Canadian bishops issue synod questionnaire, will keep results private

This story appears in the Synod on the Family feature series. View the full series.

Deborah Gyapong

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The Canadian Conference of Catholic Bishops has invited dioceses to prepare for the worldwide Synod of Bishops with a set of questions on marriage and family life, but the conference said any questionnaire results will remain private.

Msgr. Patrick Powers, conference general secretary, stressed that the questionnaire -- slightly rearranged and reworded from a questionnaire put out by the Vatican -- is not a survey or poll of Catholic opinion, but a way for bishops to share pastoral insights with Pope Francis and to help bishops plan for their dioceses.

In a statement Tuesday that accompanied the questionnaire, Powers said individual dioceses could decide whom to consult and whether to focus on certain questions. He also asked that responses be forwarded to the bishops' conference, so it could pass them on to the general secretariat of the Synod of Bishops in Rome.

After last October's extraordinary Synod of Bishops on the family, the Vatican sent the world's bishops' conferences a list of 46 questions on a range of topics, including matters of marriage and sexuality. Those questions, combined with the final report of the 2014 assembly, comprise a preparatory document, known as the lineamenta, or outline or this October's synod.

The Canadian bishops reworked the order of the Vatican questions and revised the wording, "to provide dioceses with a set of questions rephrased and rearranged in a way that more easily facilitates any consultations dioceses may undertake."

"Given the general purpose of each synod as well as of the questions that are part of the lineamenta, the CCCB and Canadian dioceses will continue with the practice of not publishing the responses," Powers said. "Catholic individuals, groups and organizations are welcome to use the questions in the lineamenta for their own reflection."

He also said bishops who decide to do a consultation can look at it as "one approach to understanding how at least some of the faithful in the diocese see a particular question."

"More importantly, many bishops use these consultations to assist the diocese in planning and shaping its own pastoral approach and ministry," he said.

The eight-page questionnaire is arranged in four sections. The first, "Better Identifying the Reality," asks about the impact on the family of cultural changes such as cultural relativism and pluralism. It asks about the challenges posed by the rise of common-law unions, by children, the elderly and the care of people who are ill. The section looks at what marriage and family values they find among young people and married couples and what sense of the presence of God they have in their families.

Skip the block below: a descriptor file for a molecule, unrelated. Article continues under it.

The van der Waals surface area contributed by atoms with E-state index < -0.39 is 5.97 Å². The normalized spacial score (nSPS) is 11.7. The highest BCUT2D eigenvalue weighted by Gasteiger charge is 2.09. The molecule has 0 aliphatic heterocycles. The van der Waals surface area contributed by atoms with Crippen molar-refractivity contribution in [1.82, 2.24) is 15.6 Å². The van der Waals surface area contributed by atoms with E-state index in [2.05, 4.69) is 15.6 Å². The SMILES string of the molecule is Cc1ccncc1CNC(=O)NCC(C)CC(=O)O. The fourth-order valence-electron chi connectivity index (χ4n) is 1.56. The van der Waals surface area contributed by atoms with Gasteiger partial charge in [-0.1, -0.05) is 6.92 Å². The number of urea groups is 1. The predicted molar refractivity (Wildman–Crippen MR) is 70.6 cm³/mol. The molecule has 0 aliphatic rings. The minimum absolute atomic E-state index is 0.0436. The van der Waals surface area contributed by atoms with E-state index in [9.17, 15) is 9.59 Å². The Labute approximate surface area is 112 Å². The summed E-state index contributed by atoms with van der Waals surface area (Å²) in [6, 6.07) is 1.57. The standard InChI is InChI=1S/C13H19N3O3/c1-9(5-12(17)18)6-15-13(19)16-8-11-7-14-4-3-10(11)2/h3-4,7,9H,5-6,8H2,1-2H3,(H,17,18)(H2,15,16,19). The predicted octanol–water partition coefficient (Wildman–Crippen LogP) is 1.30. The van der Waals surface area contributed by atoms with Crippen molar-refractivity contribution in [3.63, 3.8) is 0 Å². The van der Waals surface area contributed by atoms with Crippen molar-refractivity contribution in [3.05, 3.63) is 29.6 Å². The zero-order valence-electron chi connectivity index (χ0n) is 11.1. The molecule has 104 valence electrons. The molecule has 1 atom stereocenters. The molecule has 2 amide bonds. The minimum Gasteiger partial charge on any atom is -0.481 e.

The section also looks at present pastoral practices for reaching out to those who feel distant from the church and how the church is present in difficult or extreme situations. Questions also concern marriage preparation programs, Christian initiation and other forms of catechesis.

It also asks about pastoral involvement in the lives of couples in "irregular situations" and ways those in civil marriages are guided to the sacrament of matrimony, and how Christian communities are "giving pastoral attention to families and persons with homosexual tendencies."

The second section, "Bringing About Pastoral Conversion," includes the controversial question regarding sacraments for divorced and remarried Catholics as well as another question on pastoral care for "family members with homosexual tendencies."

"The synod clearly opted for a pastoral approach that accents the positive: accompaniment, mercy and the goodness of the good news," says an opening paragraph in this section.

The third section, "Proclaiming the Good News," opens with the comment, "Too often, the teaching of the church is understood as a set of rules imposed from without or as a code of conduct considered by many to be out of touch with modern reality."

Questions in the third section concern how to help people understand God's plan for Christian marriage and to find strength through a personal relationship with God, as well as the role of the family in transmitting the faith.

The fourth section, "Paths of Action," seeks practical suggestions on a range of issues from clergy formation, marriage preparation and ministering to the divorced and remarried.

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